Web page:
Thursday, May 5

Summary of the Study: Christ Haunted Soul- Bob Dylan and the American Religious experience pt 1

Six of us gathered at Nathan's place around 6:30 for good food and drink and we hung out and talked and two more people eventually showed up.

Introduction: Opened with finding out how little or much those gathered knew about Bob Dylan and his music. Most were passingly familiar, a couple who were fans of his music, one or two not really familiar at all with Dylan. We began with talking about the difficulty of pinning Dylan down. Dylan is an artist adverse to giving explanation for his work and its meaning. He is Jewish and he did convert to some form of Christianity before the three albums Slow Train Coming, Saved, and Shot of Love, we surveyed. It is unclear whether he continued in some form of Christian faith, returned to Judaism, or something else. This ambiguity is part of what the title of the study distinguishing between Christianity and the American Religious Experience and yet the ways in which those to are also deeply related. Dylan also plays in a large variety of genres of American popular music. In the 1960's many of those engaged in protest saw him as a spokesperson for a generation and a prophetic voice. He has both denied this and affirmed this. The three overtly religious and Christian albums produced after he converted to Christianity give an excellent way of exploring both the ways in which Dylan plays with language of faith (Christian) and use of Scriptures both Jewish and Christian, as well as Dylan’s musical versatility. As we listen we should be aware that Bob Dylan is Jewish and the complexity and ambiguity of Dylan's "faith." His conversion is a issue but also illustrates both the way that American Religion can be distinguished from Christianity but is also closely linked to Christianity.

Lyrics are available, but in part I would argue it is these as songs, so the music style is key. Pay attention not only to the words but what you feel in the music and in the lyrics. We should perhaps pay equal attention to what we don’t hear as well as what we do. Questions that I find interesting here, is how Scripture is woven into his music. Also the question of what sort of Christianity is it we find in these three albums, is it the same. Lastly we should perhaps in this study be explicit we may ask the question of what Bob Dylan believes, but be open to the real possibility that Dylan’s music doesn’t give us Dylan’s faith even in these most explicit of albums. Dylan’s Judaism also should be kept in mind I think even in these albums that are produced after his conversion to Christianity. It is also worthy of note that it is somewhat uncertain what his current faith is.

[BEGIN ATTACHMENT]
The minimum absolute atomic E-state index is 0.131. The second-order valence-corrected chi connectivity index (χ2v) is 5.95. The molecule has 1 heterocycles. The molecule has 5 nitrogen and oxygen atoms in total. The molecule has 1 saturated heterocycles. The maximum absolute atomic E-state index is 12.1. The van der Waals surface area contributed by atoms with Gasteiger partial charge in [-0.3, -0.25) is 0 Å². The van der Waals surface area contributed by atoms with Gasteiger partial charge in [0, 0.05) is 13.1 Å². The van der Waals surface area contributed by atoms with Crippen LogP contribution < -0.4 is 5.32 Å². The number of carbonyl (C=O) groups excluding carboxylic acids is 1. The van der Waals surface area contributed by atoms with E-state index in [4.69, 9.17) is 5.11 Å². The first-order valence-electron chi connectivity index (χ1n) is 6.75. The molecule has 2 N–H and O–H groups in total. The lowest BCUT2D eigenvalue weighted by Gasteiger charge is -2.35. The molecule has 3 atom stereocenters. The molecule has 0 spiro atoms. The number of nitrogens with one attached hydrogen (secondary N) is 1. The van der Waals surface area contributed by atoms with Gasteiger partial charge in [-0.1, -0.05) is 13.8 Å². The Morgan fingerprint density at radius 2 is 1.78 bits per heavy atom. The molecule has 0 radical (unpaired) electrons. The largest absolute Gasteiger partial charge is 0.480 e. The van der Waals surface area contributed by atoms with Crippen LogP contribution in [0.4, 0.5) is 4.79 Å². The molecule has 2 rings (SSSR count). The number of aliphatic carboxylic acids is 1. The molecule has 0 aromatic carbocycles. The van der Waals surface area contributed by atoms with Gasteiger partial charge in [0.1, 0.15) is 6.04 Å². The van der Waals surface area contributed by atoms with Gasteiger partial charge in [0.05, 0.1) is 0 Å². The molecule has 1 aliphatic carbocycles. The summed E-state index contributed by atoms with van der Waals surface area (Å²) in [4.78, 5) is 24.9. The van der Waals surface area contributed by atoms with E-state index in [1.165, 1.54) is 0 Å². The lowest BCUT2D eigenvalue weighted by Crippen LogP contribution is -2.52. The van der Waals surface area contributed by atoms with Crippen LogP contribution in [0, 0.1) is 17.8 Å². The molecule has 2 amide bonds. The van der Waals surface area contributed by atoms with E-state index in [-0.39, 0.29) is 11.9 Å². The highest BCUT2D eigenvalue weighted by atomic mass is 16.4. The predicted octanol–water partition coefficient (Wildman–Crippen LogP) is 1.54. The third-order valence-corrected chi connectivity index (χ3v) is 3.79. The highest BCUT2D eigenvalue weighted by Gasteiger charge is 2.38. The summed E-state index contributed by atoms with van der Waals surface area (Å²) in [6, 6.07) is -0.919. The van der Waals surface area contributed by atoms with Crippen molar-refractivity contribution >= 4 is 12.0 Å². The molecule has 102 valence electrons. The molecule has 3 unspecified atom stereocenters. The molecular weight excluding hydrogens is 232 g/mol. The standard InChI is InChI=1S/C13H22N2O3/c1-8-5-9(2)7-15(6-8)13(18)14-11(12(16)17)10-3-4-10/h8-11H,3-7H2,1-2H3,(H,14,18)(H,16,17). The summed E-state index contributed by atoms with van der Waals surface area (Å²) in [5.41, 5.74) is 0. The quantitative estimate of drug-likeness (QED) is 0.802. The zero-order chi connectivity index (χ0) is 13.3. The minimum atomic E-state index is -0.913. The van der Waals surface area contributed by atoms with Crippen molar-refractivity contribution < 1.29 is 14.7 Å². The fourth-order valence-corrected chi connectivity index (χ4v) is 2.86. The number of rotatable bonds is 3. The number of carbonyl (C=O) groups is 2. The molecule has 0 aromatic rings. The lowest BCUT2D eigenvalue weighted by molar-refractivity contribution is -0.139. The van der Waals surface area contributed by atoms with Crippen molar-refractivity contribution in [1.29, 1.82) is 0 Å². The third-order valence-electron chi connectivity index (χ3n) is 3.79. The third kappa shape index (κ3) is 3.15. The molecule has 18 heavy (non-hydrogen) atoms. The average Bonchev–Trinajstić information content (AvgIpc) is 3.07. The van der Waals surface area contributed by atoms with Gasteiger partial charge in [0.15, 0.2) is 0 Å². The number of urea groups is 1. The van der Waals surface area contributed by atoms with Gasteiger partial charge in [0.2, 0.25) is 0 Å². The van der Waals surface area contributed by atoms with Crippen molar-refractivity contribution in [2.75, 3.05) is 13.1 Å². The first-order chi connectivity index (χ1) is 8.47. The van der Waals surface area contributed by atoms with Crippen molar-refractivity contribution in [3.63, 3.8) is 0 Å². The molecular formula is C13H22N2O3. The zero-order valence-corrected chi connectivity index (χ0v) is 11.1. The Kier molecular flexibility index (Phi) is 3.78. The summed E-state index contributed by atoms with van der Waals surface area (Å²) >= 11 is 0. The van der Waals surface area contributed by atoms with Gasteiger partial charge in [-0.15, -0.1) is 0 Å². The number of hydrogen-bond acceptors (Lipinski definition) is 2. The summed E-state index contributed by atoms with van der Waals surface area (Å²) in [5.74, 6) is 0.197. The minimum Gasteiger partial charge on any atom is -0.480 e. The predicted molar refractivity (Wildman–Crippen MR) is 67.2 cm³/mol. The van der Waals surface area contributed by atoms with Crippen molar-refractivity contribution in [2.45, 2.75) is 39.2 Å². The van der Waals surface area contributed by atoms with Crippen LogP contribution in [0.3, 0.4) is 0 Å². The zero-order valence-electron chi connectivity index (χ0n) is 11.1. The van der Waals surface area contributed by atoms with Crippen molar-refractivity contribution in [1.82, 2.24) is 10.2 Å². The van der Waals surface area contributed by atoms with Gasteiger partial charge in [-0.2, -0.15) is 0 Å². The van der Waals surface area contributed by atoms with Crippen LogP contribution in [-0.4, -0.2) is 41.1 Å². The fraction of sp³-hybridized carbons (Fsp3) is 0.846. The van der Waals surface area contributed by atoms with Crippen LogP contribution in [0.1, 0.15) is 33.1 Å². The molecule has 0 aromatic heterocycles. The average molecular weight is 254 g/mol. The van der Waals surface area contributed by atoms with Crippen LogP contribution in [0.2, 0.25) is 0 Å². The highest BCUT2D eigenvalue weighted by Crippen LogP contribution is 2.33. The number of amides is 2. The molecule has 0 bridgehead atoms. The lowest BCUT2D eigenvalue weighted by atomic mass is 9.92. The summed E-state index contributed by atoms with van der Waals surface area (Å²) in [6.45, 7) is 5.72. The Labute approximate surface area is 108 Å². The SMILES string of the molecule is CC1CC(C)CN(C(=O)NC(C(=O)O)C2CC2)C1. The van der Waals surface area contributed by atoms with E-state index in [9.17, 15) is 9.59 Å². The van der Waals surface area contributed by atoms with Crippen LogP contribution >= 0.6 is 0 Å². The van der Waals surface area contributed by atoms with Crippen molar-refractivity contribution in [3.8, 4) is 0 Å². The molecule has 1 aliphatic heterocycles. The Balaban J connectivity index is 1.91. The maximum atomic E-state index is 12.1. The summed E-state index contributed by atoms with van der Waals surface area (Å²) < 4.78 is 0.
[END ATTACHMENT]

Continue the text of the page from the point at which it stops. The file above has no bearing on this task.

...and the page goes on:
Slow Train Coming (1979):
Track 1 -Gotta Serve Somebody- Focus on Rich and poor any station in life. Declares a chose "Devil or the lord" you will serve somebody, but leaves it opened as to how one knows or even which is better. Can be read as simply metaphor of serving the good verses serving evil systems. more Biblical allusion ("Can't server God and Mammon...") than direct citation or use.
Track 4,the Title Track,Slow Train Coming - Concern for social justice, much of the song seems very contemporary. Hard to find overt scriptural or Christian connotations. However, in terms of American popular Christianity modes of transportation are metaphors for Eschatology and the end either of the end of life or end of the world. Possible allusion to Wisdom (as a woman) as manifest in Martin Luther King Jr.

Saved (1980):
Track 2 Saved, title track- Shocking to some. Seems to be such a departure from Bob Dylan's Characteristic traits of layered meaning and ambiguity. Definitely Gospel. If listen to the full album it does seem to have the ark of a Gospel and/or Charismatic/Pentecostal worship service. This is a song of thanksgiving for what God has personally done for the worshiper. This is overtly religious. He does take up themes of being saved in ways consistent with his other work. But it is a Gospel song and a Gospel album, and is a bit of a departure.
Track 7, In the Garden,- Takes up the Passion of Life of Christ, through asking the question. Reminded a number of us of various hymns and the Spiritual Were You there When they Crucified my Lord." There is the element of inviting to identify with those who would have seen Jesus before his death and resurrection. We talked about why so identifying is important and how it can be a distraction from the meaning of our faith for our day to day life now.

Shot of Love (1981):
Track 1 Shot of Love, Title track- Feels more like Dylan.  Gritty, and not always clear.  Not overtly religious, or even clear references or even allusions to Scripture.  Who is the doctor.  Is this about romantic love or Divine Love.  Could reference to doctor and health be allusions to God as physician, and Christ language of being a physician who comes to the sick?
Track 10 Every Grain of Sand -  Seems a great contrast to Saved.  Again feels more like Dylan that the album Saved.  One maybe two Scriptural allusions/references, Story of Cain in the bible, and possibly an allusion to the parable and the Seed and the sower,  Weeds choking out the seedlings and sun drying up the seedlings in rocky soil.  Possibly an articulation of a maturation of the faith expressed in the previous two albums.  Faith that sees God at work even in struggles.  a letting go of an expectation of dramatic works of God in ones life, recognizing God maybe works more subtly as often as not.